It took two years after business partners Kemet Coleman, Woodie Bonds Jr. and Elliot Ivory announced their intentions, but finally the brewery is open to the public, complete with a ribbon-cutting ceremony with Mayor Quinton Lucas and other local representatives in attendance. 

Along the way, the group experienced a number of delays with licensing and building renovations, but they kept busy, developing and marketing their brews through a series of collaborations with other breweries and having their beer featured in the new Kansas City airport terminal. 

“It’s hard to start a brewery,” says Coleman. “Upfront capital is a barrier, but also, when we started thinking about this, I noticed that there weren’t a lot of African Americans in the craft beer space.”

Nationwide, only 1% of breweries are Black-owned.  

The Location

The brewery is located in the 150-year-old former public works building at 2000 Vine St. The building had been vacant since the late 1970s, and when the team began the building renovation, it had no roof or windows, a massive hole in the floor and a 20-foot tree growing inside the space. 

The limestone building was also covered in graffiti tags, a feature that the 2000 Vine owners decided to keep.

“It looked like ancient ruins,” says Coleman. “This project is absolutely bringing a building back from the dead.” 

The renovated facility has two levels, with a tap room overlooking the lower-level brewing space. 

The upper taproom can hold up to 75 people, another taproom downstairs can accommodate another 75 people, and more seating is available in the walkout, lower-level outdoor beer garden. There’s also a “Groove Room” for open mics and panel discussions.  

The Groove Room and the Groove room bar are available for event rental.  

The brewery’s founders wanted to create an inviting and authentic space where people feel welcome, regardless of race or ethnicity.

“We want to set a standard for what development can look like in the Jazz District,” says Coleman.  

Sitting just south of the historic Jazz District’s main 18th Street corridor, Coleman and his team are cognizant of the neighborhood’s history, its recent growth and its potentially bright future.   

The renovated building that houses Vine Street Brewing also hosts The Prospect Urban Eatery and The Spot, a social enterprise cafe and grocer. In the renovated north building, artist Warren ‘Stylez’ Harvey has his gallery and the building also includes rentable event space.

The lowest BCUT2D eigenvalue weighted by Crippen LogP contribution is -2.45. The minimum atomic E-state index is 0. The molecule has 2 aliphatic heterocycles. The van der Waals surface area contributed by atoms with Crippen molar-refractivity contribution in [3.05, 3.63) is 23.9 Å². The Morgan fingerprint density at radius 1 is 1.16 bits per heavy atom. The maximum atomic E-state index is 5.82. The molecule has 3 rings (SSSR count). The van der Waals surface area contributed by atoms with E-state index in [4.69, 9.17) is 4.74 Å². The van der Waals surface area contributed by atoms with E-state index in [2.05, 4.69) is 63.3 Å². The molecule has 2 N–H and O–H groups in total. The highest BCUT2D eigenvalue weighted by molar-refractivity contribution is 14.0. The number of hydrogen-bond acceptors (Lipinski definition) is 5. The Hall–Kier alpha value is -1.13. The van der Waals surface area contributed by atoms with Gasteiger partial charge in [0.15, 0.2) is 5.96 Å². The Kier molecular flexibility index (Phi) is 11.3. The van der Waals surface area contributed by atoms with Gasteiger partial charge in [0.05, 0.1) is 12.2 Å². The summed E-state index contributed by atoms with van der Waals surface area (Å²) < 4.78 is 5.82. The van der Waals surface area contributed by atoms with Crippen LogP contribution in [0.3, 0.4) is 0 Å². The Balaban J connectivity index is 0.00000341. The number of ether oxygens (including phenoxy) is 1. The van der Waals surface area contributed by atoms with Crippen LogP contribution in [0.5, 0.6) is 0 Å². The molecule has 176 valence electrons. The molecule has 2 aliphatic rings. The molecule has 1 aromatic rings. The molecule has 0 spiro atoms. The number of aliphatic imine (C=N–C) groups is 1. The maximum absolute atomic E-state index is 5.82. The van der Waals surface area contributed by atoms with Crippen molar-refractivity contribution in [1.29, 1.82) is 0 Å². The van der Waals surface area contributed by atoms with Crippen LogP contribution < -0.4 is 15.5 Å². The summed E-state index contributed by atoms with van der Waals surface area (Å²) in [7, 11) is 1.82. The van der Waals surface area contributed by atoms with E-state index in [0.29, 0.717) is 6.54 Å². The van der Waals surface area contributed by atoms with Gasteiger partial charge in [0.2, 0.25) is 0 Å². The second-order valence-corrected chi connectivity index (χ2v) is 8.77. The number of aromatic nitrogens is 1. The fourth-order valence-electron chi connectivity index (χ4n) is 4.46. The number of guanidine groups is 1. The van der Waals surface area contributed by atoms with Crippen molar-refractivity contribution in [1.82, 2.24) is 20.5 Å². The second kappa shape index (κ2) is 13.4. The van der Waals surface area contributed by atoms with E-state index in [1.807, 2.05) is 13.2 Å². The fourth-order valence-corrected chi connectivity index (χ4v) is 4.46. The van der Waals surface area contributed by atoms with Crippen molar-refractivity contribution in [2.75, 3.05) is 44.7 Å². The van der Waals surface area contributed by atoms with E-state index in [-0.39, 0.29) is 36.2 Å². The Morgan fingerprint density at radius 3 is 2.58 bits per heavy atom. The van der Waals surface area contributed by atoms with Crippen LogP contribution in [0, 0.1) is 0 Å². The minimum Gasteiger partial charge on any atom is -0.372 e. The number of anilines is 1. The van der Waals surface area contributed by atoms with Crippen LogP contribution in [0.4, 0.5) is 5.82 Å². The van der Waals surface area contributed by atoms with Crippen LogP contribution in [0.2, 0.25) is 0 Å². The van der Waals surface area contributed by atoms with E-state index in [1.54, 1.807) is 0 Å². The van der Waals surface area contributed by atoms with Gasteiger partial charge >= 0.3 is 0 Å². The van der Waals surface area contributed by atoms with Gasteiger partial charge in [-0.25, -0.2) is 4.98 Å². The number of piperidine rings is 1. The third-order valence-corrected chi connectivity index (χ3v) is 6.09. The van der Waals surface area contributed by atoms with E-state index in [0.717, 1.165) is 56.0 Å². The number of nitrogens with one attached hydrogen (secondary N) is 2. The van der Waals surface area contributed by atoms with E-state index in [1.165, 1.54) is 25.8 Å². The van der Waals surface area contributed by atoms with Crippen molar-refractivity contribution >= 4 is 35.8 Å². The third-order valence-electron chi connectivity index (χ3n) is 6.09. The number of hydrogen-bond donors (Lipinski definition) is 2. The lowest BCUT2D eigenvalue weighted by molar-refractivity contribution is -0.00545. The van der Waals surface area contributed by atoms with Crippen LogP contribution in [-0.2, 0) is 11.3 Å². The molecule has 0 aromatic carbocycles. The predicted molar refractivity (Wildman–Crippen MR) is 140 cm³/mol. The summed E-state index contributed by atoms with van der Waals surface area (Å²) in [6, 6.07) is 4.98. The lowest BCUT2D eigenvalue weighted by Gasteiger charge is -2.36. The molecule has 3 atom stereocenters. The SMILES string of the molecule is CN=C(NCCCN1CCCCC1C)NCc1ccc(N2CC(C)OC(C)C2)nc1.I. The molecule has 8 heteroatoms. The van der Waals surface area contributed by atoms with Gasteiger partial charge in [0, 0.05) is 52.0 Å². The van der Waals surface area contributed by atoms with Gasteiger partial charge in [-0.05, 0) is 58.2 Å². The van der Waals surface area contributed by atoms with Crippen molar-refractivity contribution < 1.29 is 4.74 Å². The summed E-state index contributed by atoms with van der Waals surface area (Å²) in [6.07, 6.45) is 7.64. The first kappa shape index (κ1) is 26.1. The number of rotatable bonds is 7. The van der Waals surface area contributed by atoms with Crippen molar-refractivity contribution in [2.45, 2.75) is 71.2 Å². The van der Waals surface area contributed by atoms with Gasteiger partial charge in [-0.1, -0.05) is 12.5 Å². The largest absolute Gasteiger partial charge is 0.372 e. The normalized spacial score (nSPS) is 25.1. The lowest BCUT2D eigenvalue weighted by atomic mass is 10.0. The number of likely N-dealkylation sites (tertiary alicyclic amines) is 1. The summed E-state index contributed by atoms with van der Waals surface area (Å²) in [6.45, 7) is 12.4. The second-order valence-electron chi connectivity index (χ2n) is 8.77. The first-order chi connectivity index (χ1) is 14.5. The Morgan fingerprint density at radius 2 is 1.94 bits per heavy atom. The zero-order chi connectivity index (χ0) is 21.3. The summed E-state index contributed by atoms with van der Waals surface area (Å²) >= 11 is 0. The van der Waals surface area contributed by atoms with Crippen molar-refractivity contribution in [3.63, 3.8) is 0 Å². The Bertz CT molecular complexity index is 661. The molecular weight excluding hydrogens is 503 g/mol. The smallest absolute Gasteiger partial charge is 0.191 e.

“It’s part of our mission to be catalysts for 18th and Vine,” says Coleman. “We think it’s a really important neighborhood in American History, and it’s an honor to be here. It’s like how Black Wall Street in Tulsa has finally gotten recognition as a hotspot for Black innovation; we think that Vine Street shares a history alongside that, so we want to make sure we are good stewards of that history.” 

The Beer

The brewery’s beers range from “The Life of the Party,” a tart and fruity sour beer, to something more traditional like “Jazzman,” a dark lager.

Co-founders Bonds and Ivory are the Vine Street Brewers. Bonds prefers the experimental, while Ivory leans more toward traditional styles, which allows Vine Street to create a wide variety of brews. 

The duo say Vine Street Brewing will likely have a set of flagship beers available year-round, supplemented by seasonal offerings. Still, Coleman says they’ll ultimately see how beer drinkers react to the offerings before setting a brewing schedule. 

Their beer is served in glasses featuring the brewery’s logo, an image they’ve deemed Maris, the beer goddess. The logo depicts the head of a Black woman, with her full lips, broad nose, large hoop earrings and kick-ass afro. 

If you look closely, you’ll see her face and neck are the shape of a beer chalice. In addition to their beer glasses, the brightly colored logo can be found among the creative designs on Vine Street Brewing merchandise, available for purchase at the brewery.   

Vine Street Brewing

2000 Vine Street, KCMO

Taproom Hours 

3 to 9 p.m. Thu. through Sat.